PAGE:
Southold Town plans to send informational letters and placards to several hardware businesses that are selling lighting outside of town code.
The letters are just “a heads up” on town code, Town Board member Sarah Nappa said at a Tuesday work session. Southold Town has exterior lighting restrictions designed to limit light pollution. The Dark Skies Coalition helped write the letters, Ms. Nappa said, and has also requested including exterior lighting code in building department applications.
Town Board member Jill Doherty pointed out that it’s not the business’s responsibility if a customer buys and uses the wrong light bulbs.
Ms. Nappa suggested sending informational placards on heavier cardstock, as educational materials for businesses around town. The letters and placards will be reviewed by the chief building inspector to make sure communications accurately represent town code.
A letter draft included in Tuesday’s agenda packet requests businesses to help protect dark skies by “only selling fixtures and light bulbs that can legally be installed within the Town of Southold, posting the enclosed placards on the shelves where lightbulbs and fixtures are sold and near the displays where light fixtures are displayed, as well as educating customers about Southold Town’s exterior lighting code during your sales conversations.”
The letter continues to outline the town’s exterior lighting code and enforcement, noting that the town’s “exterior lighting law promotes safety for people and wildlife, conserves energy, reduces carbon footprint, and preserves the aesthetic qualities of the night sky.”
The draft notes that letters may be sent to Revco, Riverhead Building, Southold Hardware, Cutchogue Hardware, Orlowski True Value, Home Depot in Riverhead and Lowes in Riverhead.
A separate draft, outlining town lighting code, is meant for electricians, security and landscaping companies in town. The letter requests that they only install “fixtures and light sources that are in accordance with the local law” and educate customers about the town’s exterior lighting code.
Laura Klahre, owner of Blossom Meadow Farm and chair of the Dark Skies Coalition, told The Suffolk Times that the letters were written jointly by the coalition and Ms. Nappa. She said the Town Board started discussing ways to enforce exterior lighting code back in February.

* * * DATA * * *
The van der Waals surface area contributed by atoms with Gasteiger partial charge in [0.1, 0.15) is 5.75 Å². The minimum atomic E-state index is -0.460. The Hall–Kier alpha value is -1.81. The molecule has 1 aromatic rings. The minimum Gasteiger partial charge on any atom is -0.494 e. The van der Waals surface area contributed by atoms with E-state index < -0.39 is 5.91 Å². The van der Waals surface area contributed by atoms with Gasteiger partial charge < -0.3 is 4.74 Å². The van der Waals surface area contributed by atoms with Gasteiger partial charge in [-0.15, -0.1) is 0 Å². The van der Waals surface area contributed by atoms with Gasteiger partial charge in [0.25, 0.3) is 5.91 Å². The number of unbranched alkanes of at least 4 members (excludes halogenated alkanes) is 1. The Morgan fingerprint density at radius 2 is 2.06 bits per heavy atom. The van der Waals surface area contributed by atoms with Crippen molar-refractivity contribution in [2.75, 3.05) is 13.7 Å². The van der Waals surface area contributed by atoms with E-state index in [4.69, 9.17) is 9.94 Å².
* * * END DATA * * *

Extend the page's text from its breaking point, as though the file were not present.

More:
“It’s great that Southold Town Board is really starting to take action,” she said. “It’s beautiful out here. The dark sky is a wonderful natural resource that we’ve all kind of taken for granted at this point. The North Fork is one of the last places where you can really see the Milky Way.”
She said the Dark Sky Coalition, a volunteer group started in 2020, is part of an international effort to protect against light pollution. “The Town Board has really taken a lead in all this,” she said.
On a similar note, Ms. Nappa said at the work session that PSEG Long Island has installed utility pole lights brighter than permitted by Southold’s dark skies code. The electric company has also installed lighting that’s too bright in Southampton, Ms. Nappa said.
“Since these are state roads and I know the Dark Sky Coalition is trying to work with the state separately of getting the town involved, but I know that Southampton did write a formal letter to PSEG asking them to change bulbs because they’re not within town [code],” Ms. Nappa said.
An official from the town planning department, who was present at the work session, said utility pole lights were recently converted to LEDs that are “way beyond” town restrictions and “cause a lot of light pollution.” Southampton has been successfully working to have the lights removed, the official noted.
Deputy town attorney John Burke said the town has been in touch with PSEG, although he’s not sure what the most recent communications were. The Town Board intends to send a letter reiterating the message.